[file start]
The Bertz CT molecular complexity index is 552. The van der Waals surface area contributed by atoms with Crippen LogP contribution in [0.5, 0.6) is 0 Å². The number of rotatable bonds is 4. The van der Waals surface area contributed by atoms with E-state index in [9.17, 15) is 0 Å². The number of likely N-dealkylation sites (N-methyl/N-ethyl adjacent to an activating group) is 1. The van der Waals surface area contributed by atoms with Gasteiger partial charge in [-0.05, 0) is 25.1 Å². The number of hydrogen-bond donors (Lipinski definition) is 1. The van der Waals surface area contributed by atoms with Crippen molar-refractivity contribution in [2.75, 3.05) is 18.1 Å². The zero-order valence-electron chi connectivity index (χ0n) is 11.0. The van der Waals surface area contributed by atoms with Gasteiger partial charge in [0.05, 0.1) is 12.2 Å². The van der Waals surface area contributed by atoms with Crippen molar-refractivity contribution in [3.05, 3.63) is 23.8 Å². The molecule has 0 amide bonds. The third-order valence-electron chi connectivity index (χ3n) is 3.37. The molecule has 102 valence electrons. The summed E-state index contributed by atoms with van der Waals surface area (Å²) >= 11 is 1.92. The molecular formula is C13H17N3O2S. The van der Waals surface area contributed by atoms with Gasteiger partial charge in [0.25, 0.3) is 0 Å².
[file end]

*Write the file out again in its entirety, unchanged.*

The Bertz CT molecular complexity index is 552. The van der Waals surface area contributed by atoms with Crippen LogP contribution in [0.5, 0.6) is 0 Å². The number of rotatable bonds is 4. The van der Waals surface area contributed by atoms with E-state index in [9.17, 15) is 0 Å². The number of likely N-dealkylation sites (N-methyl/N-ethyl adjacent to an activating group) is 1. The van der Waals surface area contributed by atoms with Gasteiger partial charge in [-0.05, 0) is 25.1 Å². The number of hydrogen-bond donors (Lipinski definition) is 1. The van der Waals surface area contributed by atoms with Crippen molar-refractivity contribution in [2.75, 3.05) is 18.1 Å². The zero-order valence-electron chi connectivity index (χ0n) is 11.0. The van der Waals surface area contributed by atoms with Gasteiger partial charge in [0.05, 0.1) is 12.2 Å². The van der Waals surface area contributed by atoms with Crippen molar-refractivity contribution in [3.05, 3.63) is 23.8 Å². The molecule has 0 amide bonds. The third-order valence-electron chi connectivity index (χ3n) is 3.37. The molecule has 102 valence electrons. The summed E-state index contributed by atoms with van der Waals surface area (Å²) >= 11 is 1.92. The molecular formula is C13H17N3O2S. The van der Waals surface area contributed by atoms with Gasteiger partial charge in [0.25, 0.3) is 0 Å².